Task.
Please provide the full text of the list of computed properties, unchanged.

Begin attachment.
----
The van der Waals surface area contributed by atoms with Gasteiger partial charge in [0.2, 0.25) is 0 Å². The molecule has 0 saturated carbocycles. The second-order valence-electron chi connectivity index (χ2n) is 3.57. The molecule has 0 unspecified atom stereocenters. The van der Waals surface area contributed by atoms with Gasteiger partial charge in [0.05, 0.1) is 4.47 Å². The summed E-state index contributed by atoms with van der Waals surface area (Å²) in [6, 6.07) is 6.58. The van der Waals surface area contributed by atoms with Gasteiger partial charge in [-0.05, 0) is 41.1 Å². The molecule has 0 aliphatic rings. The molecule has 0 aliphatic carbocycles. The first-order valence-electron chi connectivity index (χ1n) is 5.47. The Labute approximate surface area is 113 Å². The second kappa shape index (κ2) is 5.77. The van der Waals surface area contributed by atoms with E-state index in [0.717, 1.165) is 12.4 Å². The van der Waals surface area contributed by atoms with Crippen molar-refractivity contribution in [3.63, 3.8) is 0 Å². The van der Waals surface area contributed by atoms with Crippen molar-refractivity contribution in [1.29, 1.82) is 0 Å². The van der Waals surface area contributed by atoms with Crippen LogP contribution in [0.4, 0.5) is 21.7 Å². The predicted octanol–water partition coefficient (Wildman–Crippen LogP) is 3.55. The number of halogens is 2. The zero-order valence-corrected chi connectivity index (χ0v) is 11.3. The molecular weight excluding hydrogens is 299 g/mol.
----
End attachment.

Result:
The van der Waals surface area contributed by atoms with Gasteiger partial charge in [0.2, 0.25) is 0 Å². The molecule has 0 saturated carbocycles. The second-order valence-electron chi connectivity index (χ2n) is 3.57. The molecule has 0 unspecified atom stereocenters. The van der Waals surface area contributed by atoms with Gasteiger partial charge in [0.05, 0.1) is 4.47 Å². The summed E-state index contributed by atoms with van der Waals surface area (Å²) in [6, 6.07) is 6.58. The van der Waals surface area contributed by atoms with Gasteiger partial charge in [-0.05, 0) is 41.1 Å². The molecule has 0 aliphatic rings. The molecule has 0 aliphatic carbocycles. The first-order valence-electron chi connectivity index (χ1n) is 5.47. The Labute approximate surface area is 113 Å². The second kappa shape index (κ2) is 5.77. The van der Waals surface area contributed by atoms with E-state index in [0.717, 1.165) is 12.4 Å². The van der Waals surface area contributed by atoms with Crippen molar-refractivity contribution in [3.63, 3.8) is 0 Å². The van der Waals surface area contributed by atoms with Crippen molar-refractivity contribution in [1.29, 1.82) is 0 Å². The van der Waals surface area contributed by atoms with Crippen LogP contribution in [0.4, 0.5) is 21.7 Å². The predicted octanol–water partition coefficient (Wildman–Crippen LogP) is 3.55. The number of halogens is 2. The zero-order valence-corrected chi connectivity index (χ0v) is 11.3. The molecular weight excluding hydrogens is 299 g/mol.